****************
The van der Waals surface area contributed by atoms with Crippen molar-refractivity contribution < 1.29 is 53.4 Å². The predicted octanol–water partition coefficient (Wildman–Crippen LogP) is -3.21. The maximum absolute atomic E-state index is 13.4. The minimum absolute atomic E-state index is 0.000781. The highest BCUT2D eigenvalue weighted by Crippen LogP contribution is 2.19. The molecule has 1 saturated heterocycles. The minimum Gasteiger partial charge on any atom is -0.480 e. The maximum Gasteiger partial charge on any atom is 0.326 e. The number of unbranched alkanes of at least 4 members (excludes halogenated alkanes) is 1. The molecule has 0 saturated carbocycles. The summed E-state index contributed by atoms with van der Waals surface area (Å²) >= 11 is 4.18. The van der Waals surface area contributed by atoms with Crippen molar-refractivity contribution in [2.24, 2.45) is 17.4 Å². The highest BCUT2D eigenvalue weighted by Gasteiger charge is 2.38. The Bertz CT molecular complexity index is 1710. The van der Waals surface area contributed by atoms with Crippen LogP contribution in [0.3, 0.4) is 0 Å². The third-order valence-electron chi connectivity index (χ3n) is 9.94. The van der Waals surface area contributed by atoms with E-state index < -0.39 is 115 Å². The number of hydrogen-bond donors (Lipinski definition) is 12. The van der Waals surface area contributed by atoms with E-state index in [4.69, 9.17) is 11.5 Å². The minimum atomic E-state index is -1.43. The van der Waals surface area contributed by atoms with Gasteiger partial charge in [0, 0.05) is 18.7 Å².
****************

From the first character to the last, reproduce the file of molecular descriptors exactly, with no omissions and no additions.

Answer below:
The van der Waals surface area contributed by atoms with Crippen molar-refractivity contribution < 1.29 is 53.4 Å². The predicted octanol–water partition coefficient (Wildman–Crippen LogP) is -3.21. The maximum absolute atomic E-state index is 13.4. The minimum absolute atomic E-state index is 0.000781. The highest BCUT2D eigenvalue weighted by Crippen LogP contribution is 2.19. The molecule has 1 saturated heterocycles. The minimum Gasteiger partial charge on any atom is -0.480 e. The maximum Gasteiger partial charge on any atom is 0.326 e. The number of unbranched alkanes of at least 4 members (excludes halogenated alkanes) is 1. The molecule has 0 saturated carbocycles. The summed E-state index contributed by atoms with van der Waals surface area (Å²) >= 11 is 4.18. The van der Waals surface area contributed by atoms with Crippen molar-refractivity contribution in [2.24, 2.45) is 17.4 Å². The highest BCUT2D eigenvalue weighted by Gasteiger charge is 2.38. The Bertz CT molecular complexity index is 1710. The van der Waals surface area contributed by atoms with Crippen LogP contribution in [0.3, 0.4) is 0 Å². The third-order valence-electron chi connectivity index (χ3n) is 9.94. The van der Waals surface area contributed by atoms with E-state index < -0.39 is 115 Å². The number of hydrogen-bond donors (Lipinski definition) is 12. The van der Waals surface area contributed by atoms with E-state index in [4.69, 9.17) is 11.5 Å². The minimum atomic E-state index is -1.43. The van der Waals surface area contributed by atoms with Gasteiger partial charge in [0, 0.05) is 18.7 Å².